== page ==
During the middle two hours, futurist and researcher Stephan Schwartz talked about non-local consciousness and how a simple change in mindset can have a profound effect on the world around us. "There is an emerging world view that is taking over science," Schwartz observed, "that says that we live in a 'matrix of life' in which all life is interdependent and interconnected." He explained that this developing perspective sees consciousness as not entirely tethered to the physical body. The non-physical part of consciousness, he said, is believed to be responsible for such phenomena as ESP, near death experiences, creative breakthroughs, and spiritual epiphanies. Additionally, Schwartz surmised, this aspect of consciousness is connected to a global sentience which is shared by everyone and has been demonstrated in lab experiments such as the Princeton Eggs.
On how everyday people can create greater change in society, Schwartz shared a simple exercise which, he believes, could have a transformative effect on the world. He suggested that, when faced with a decision, a person should ask themselves "which is the most compassionate and life-affirming" choice and to pick that outcome. In turn, Schwartz said, tell ten friends about this new discipline and ask them to also adopt it as well as share it with others. Eventually, he posited, this benevolent decision making will reach critical mass and changes will begin to emerge. To that end, he pointed to the positive evolution of LGBT rights in recent years as an organic version of how this process can be seen at work in the world today.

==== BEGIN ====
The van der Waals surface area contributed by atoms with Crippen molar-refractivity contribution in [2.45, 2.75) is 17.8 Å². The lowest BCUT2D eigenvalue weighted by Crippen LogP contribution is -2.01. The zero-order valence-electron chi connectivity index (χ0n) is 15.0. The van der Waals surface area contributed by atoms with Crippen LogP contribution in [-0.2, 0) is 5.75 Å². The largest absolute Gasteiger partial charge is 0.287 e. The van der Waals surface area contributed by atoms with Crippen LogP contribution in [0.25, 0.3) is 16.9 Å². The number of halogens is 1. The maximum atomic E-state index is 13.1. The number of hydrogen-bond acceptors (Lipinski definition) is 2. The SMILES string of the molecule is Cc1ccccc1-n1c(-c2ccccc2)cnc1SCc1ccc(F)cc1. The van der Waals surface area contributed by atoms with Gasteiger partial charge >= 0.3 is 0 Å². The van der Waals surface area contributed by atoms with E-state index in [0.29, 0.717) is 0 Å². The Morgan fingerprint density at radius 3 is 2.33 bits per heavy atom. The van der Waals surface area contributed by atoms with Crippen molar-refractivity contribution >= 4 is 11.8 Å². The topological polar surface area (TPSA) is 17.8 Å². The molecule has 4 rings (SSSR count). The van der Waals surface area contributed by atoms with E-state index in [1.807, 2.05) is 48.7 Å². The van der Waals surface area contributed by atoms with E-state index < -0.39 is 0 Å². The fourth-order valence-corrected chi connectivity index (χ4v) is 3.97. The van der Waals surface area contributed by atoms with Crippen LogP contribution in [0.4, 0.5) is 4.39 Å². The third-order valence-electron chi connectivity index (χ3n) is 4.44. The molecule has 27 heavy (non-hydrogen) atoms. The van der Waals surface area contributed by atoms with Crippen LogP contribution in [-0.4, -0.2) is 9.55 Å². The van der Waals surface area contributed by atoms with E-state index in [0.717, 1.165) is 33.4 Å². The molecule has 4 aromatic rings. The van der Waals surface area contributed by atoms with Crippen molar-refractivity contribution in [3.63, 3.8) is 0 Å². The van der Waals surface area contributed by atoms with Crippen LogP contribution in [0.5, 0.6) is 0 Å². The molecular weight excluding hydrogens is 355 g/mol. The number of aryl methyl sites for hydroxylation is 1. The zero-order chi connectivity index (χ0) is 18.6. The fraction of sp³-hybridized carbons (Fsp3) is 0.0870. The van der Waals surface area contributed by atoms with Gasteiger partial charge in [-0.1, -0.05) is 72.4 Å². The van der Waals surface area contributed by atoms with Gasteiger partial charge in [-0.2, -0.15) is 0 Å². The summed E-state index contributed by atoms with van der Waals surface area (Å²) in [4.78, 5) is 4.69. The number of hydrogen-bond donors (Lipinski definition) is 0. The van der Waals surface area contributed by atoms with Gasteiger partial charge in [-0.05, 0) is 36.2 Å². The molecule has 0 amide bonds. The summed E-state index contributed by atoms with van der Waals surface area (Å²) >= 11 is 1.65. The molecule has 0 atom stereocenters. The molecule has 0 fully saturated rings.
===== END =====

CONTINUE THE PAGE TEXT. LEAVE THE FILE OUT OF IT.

In the first hour, space historian Robert Zimmerman shared his thoughts on NASA awarding contracts to both Boeing and Space X to develop craft to take astronauts to the ISS. "Within the United States," he marveled, "this is going to be an interesting space race." He explained that the decision by NASA to choose two companies was based on a desire to both foster a competitive space industry and provide multiple methods of getting to the ISS. While Zimmerman expects Boeing to take some time to complete their craft, he noted that Space X has already flown their ship, known as 'Dragon,' to the ISS to deliver cargo and, after some technical adjustments, should be ready for manned spaceflight relatively soon.
Dreams & Nightmares
In the final hour, dream coach Kelly Sullivan Walden discussed dreams and nightmares. She stressed the importance of acknowledging and attempting to understand dreams, since they provide a glimpse into underlying issues which may not present themselves as clearly in the waking state. "In some ways, dreams are considered the secret wishes of the soul," Walden mused, "a lot of them are the way that spirit speaks to us." Regarding nightmares, Walden noted that such experiences may actually be beneficial for people because they allow them to face their greatest fears in a virtual environment. Upon waking from the dream and examining how they reacted, Walden said, people can develop a ways to confront such concerns or phobias when they are awake.